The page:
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  Kindle version of programming books compared to actual books  (Read 5427 times)
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Offline wreed12345

JGO Knight

Medals: 28
Projects: 3
Exp: 5 years

« Posted 2013-04-04 01:32:35 »

Hello JGO,
I was just wondering if anyone here has experienced using a java book on a kindle or kindle app, and I was wondering how it compares to the real thing. I have avoided downloading these types of books on my kindle because I thought it would be awkward but how has it been in your opinion? Thanks!

Offline sproingie

JGO Kernel

Medals: 202

« Reply #1 - Posted 2013-04-04 01:40:59 »

On a kindle e-ink device, programming books are typically not so good.  Code examples wrap in funny ways, or sometimes are non-resizeable images and diagrams rarely fit.

On a tablet, it's just dandy.  The quality of any ebook always depends on the publisher and how much care they took in making the ebook version of course.
Offline aldacron

JGO Coder

Medals: 20
Exp: 19 years

Java games rock!

« Reply #2 - Posted 2013-04-04 03:13:17 »

I prefer the Kindle version of tech books these days. I don't own a kindle, but rather use a tablet or the Amazon Cloud Reader to view them. I have shelves full of books and just don't have the space anymore.
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Offline MatthewNicholls
« Reply #3 - Posted 2013-04-04 07:39:40 »

Programming books are often thick heavy and expensive. My experience of kindle is on a nexus 7 and on the desktop version. I can't speak for other countries but for the UK we don't pay tax on e-books so they are a lot cheaper. Just the fact that I can take my library of books anywhere is brilliant. Some books diagrams are hard to see as they don't always scale properly. The choice of books is sometimes more limited but more are being added all the time.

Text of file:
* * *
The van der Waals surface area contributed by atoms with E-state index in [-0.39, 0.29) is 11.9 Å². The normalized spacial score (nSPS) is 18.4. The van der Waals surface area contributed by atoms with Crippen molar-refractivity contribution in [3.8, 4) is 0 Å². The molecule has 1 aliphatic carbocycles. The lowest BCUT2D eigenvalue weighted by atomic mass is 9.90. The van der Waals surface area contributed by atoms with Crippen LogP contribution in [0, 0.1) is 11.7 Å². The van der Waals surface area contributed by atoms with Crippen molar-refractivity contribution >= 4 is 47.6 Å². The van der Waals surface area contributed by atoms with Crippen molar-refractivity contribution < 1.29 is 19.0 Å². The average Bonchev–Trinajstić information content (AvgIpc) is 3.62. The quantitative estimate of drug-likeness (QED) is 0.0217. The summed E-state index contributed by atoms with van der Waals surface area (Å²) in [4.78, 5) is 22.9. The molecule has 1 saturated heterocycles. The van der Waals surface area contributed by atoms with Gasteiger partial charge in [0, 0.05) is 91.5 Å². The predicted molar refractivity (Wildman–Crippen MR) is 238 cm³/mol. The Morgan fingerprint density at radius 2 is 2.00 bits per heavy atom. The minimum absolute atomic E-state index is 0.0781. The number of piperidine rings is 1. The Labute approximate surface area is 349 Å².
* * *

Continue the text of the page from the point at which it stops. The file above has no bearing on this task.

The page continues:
So long as you read the reviews of the books before buying and do your research, and if there is one try the sample before, you will be ok Grin

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Offline wreed12345

JGO Knight

Medals: 28
Projects: 3
Exp: 5 years

« Reply #4 - Posted 2013-04-04 21:07:31 »

Thanks guys:) I think I'll give a couple trials a go and see where it goes from there

Offline lithos

Junior Devvie

Medals: 1
Projects: 1

« Reply #5 - Posted 2013-04-04 23:25:48 »

They have been my only choice and essentially only reference while on naval underways.

If you grab the source code separately(or even print it out yourself) the worst part isn't so bad.   Code always ends up with small text, then it's all indented like 4 tabs on both sides(instead of something sane like 4 tabs on the left and 1 on the right), causing some silly annoying word wrap to happen.

You also don't have an easy way to just flip back and forth between an example and text on different pages.   We've all been there where there's this huge wall of code with 5 or 6 pages of explanation.   This is really hard to do on an E-Book, but it does have the benefit of forcing to to read over a compiler which you should be doing anyways.

You don't have access to your nifty muscle memory of where you "just know" that a piece of information you need is right there or very near by.   Random searches are harder would be more accurate.

Paying Half or less for a book is very nice

Control-F everywhere.

Seeing sections that people frequently highlight is very nice.

Taking up less space than my gameboy container+games is priceless.

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Offline TifantaWorld

Senior Devvie

Medals: 11

« Reply #6 - Posted 2013-04-05 13:05:06 »

Like others have said, the experience varies from book to book, and depends entirely on how much care the publisher puts into converting the original text into a proper e-book. I would definitely recommend using a Kindle app over an e-ink Kindle if you have the option.

"Introduction to Java Programming" by Y. Daniel Liang is an example of a top-notch conversion, and quite a good textbook as well, in my opinion.
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